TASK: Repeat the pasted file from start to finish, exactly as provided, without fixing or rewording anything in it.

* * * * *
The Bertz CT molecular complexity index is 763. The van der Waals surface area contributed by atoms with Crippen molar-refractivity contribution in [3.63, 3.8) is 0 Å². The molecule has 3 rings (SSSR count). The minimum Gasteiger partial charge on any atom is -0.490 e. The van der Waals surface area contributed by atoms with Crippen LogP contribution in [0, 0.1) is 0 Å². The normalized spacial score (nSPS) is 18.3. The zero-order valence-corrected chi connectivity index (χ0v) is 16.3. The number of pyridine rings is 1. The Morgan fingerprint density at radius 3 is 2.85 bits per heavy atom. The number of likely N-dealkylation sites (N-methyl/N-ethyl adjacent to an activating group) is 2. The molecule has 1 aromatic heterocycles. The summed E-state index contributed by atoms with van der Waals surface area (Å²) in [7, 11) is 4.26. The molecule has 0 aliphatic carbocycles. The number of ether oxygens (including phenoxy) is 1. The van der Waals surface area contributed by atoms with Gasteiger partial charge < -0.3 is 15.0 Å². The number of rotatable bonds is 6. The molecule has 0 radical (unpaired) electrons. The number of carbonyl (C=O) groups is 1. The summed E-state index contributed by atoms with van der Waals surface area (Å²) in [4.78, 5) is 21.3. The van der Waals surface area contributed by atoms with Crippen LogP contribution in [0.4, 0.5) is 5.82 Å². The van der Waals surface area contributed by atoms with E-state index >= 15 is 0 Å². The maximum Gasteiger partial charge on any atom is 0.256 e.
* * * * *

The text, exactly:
The Bertz CT molecular complexity index is 763. The van der Waals surface area contributed by atoms with Crippen molar-refractivity contribution in [3.63, 3.8) is 0 Å². The molecule has 3 rings (SSSR count). The minimum Gasteiger partial charge on any atom is -0.490 e. The van der Waals surface area contributed by atoms with Crippen LogP contribution in [0, 0.1) is 0 Å². The normalized spacial score (nSPS) is 18.3. The zero-order valence-corrected chi connectivity index (χ0v) is 16.3. The number of pyridine rings is 1. The Morgan fingerprint density at radius 3 is 2.85 bits per heavy atom. The number of likely N-dealkylation sites (N-methyl/N-ethyl adjacent to an activating group) is 2. The molecule has 1 aromatic heterocycles. The summed E-state index contributed by atoms with van der Waals surface area (Å²) in [7, 11) is 4.26. The molecule has 0 aliphatic carbocycles. The number of ether oxygens (including phenoxy) is 1. The van der Waals surface area contributed by atoms with Gasteiger partial charge < -0.3 is 15.0 Å². The number of rotatable bonds is 6. The molecule has 0 radical (unpaired) electrons. The number of carbonyl (C=O) groups is 1. The summed E-state index contributed by atoms with van der Waals surface area (Å²) in [4.78, 5) is 21.3. The van der Waals surface area contributed by atoms with Crippen LogP contribution in [0.4, 0.5) is 5.82 Å². The van der Waals surface area contributed by atoms with E-state index >= 15 is 0 Å². The maximum Gasteiger partial charge on any atom is 0.256 e.